other water-proo?ng material may be used. It
is understood, however, that the insertion of the
gasket between the plate and shoulder is not
always necessary, particularly where excellent 25
workmanship in the construction of the shoulders
and plate have been followed thereby providing
uniform contact of the contacting surfaces. Ad
ditional plastic ?ller I8, preferably a bituminous
substance, is placed in the space between the sides
of the tread-plate and the walls or edges of the
shoulder portion I2. It is also obvious that the
plastic ?ller is not absolutely necessary for the
operation of the joint, but it will tend to prevent
dirt, grit and water from ?lling the areas which 35
preferably are kept free.
1
In Fig. 3 a modi?cation’of my spring element
joint is shown which operates in substantially the
same manner as the joints disclosed in Figs. 1'
and 2, but a re-arrangement of the parts make 40
it desirable to disclose and describe the modi?ca
tion. In preparing the concrete slabs II, oppos
ing recesses 26 are placed at the'bottom of the
slabs as well'as the opposing shoulders I2 at the
top of the slabs. Arspring plate 2I having the
‘opposite ends pressing- against the upper sur
which a plurality of separated, but contiguous 7 faces of the recesses 26 is held ?rmly in place by
and aligned pavement sections or slabs II are a bolt 20, which is inserted through an opening
of the spring plate and anchored to the tread
placed or cast. The sections are spaced suf
plate I3. The downward pressure exerted by
i?ciently far apart to allow for the thermal ex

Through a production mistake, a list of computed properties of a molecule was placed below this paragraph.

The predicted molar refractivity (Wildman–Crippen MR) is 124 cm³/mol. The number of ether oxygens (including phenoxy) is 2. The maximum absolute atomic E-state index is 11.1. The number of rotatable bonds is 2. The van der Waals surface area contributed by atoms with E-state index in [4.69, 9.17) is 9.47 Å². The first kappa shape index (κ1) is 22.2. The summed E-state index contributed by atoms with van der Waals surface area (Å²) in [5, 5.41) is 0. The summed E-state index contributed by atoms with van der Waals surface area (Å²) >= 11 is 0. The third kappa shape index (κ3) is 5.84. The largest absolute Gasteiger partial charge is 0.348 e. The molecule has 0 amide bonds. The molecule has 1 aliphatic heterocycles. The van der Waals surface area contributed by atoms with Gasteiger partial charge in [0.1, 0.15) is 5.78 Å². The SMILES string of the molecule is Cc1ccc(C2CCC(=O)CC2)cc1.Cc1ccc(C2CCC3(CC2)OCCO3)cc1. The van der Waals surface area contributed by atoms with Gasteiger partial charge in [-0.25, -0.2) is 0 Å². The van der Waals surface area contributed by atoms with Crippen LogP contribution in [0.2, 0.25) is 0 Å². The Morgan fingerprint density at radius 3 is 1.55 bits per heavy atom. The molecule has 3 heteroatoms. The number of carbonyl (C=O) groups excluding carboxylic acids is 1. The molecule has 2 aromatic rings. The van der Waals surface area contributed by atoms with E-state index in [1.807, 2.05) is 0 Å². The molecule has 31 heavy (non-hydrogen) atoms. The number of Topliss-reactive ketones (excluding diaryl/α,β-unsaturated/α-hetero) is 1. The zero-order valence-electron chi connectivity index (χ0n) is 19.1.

pansion and contraction of the slabs and at the ' the spring plate against the bolt head 24 will tend
to hold the tread-plate securely in place at all
same time to permit the insertion of an expan
times.
,
sion and contraction joint.
Another modi?cation of my invention is dis
In my invention, the spaced oposing faces of
closed in Fig. 4. The plate 25 has an opening
, each pair of concrete slabs II are partially cut
55 away or cast in reduced thickness, in contrast through which the spring bolt 22 is passed, the
to the thickness of the main body of the slab ends of which are fastened to the tread-plate I3
and the plate 25. The constant positive pull ex
thereby forming opposing and depressed shoul
erted by’ the coil spring 23 will tend to pull the
ders I2.
'
'
Bridging the space between the slabs II and plate 25 against the upper surface of the recess
26 and also pull the tread-plate I3 toward the
adapted to rest on the shoulder portions I2 is a
shoulders.
rigid. tread-plate IS. The tread-plate is dis
It is obvious that through my invention a posi
posed on the shoulders in such a manner that the
surface continuity of the highway is maintained, tive pull is exerted at all times upon the tread
and at the same time allowing adequate space for plate 63 in the various modi?cations of my in
65